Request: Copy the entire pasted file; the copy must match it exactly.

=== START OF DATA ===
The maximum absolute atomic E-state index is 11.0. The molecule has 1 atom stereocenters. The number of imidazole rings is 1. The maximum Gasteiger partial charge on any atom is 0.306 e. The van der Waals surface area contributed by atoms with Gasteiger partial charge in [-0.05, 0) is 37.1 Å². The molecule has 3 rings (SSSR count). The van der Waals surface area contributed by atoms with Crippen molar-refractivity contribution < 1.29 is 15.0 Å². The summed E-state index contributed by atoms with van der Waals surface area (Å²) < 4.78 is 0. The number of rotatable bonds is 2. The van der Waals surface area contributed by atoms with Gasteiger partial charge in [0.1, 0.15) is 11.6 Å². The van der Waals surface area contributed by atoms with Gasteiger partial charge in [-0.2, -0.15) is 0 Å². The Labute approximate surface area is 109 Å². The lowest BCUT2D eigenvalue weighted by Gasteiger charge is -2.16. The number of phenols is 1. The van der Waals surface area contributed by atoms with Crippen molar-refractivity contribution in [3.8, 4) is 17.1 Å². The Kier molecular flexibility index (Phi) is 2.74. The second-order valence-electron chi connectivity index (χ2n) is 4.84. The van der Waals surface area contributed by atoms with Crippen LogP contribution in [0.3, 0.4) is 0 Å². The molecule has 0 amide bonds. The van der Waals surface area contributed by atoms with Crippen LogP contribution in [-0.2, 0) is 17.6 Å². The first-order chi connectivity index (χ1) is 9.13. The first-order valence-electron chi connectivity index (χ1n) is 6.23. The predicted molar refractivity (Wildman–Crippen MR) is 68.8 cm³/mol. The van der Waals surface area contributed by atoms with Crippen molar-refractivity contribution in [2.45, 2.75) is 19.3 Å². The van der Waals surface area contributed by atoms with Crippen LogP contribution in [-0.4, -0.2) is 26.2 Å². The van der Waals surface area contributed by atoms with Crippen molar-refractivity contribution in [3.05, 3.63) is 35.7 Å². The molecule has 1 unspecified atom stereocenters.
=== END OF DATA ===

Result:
The maximum absolute atomic E-state index is 11.0. The molecule has 1 atom stereocenters. The number of imidazole rings is 1. The maximum Gasteiger partial charge on any atom is 0.306 e. The van der Waals surface area contributed by atoms with Gasteiger partial charge in [-0.05, 0) is 37.1 Å². The molecule has 3 rings (SSSR count). The van der Waals surface area contributed by atoms with Crippen molar-refractivity contribution < 1.29 is 15.0 Å². The summed E-state index contributed by atoms with van der Waals surface area (Å²) < 4.78 is 0. The number of rotatable bonds is 2. The van der Waals surface area contributed by atoms with Gasteiger partial charge in [0.1, 0.15) is 11.6 Å². The van der Waals surface area contributed by atoms with Gasteiger partial charge in [-0.2, -0.15) is 0 Å². The Labute approximate surface area is 109 Å². The lowest BCUT2D eigenvalue weighted by Gasteiger charge is -2.16. The number of phenols is 1. The van der Waals surface area contributed by atoms with Crippen molar-refractivity contribution in [3.8, 4) is 17.1 Å². The Kier molecular flexibility index (Phi) is 2.74. The second-order valence-electron chi connectivity index (χ2n) is 4.84. The van der Waals surface area contributed by atoms with Crippen LogP contribution in [0.3, 0.4) is 0 Å². The molecule has 0 amide bonds. The van der Waals surface area contributed by atoms with Crippen LogP contribution in [-0.2, 0) is 17.6 Å². The first-order chi connectivity index (χ1) is 9.13. The first-order valence-electron chi connectivity index (χ1n) is 6.23. The predicted molar refractivity (Wildman–Crippen MR) is 68.8 cm³/mol. The van der Waals surface area contributed by atoms with Crippen molar-refractivity contribution in [2.45, 2.75) is 19.3 Å². The van der Waals surface area contributed by atoms with Crippen LogP contribution in [-0.4, -0.2) is 26.2 Å². The van der Waals surface area contributed by atoms with Crippen molar-refractivity contribution in [3.05, 3.63) is 35.7 Å². The molecule has 1 unspecified atom stereocenters.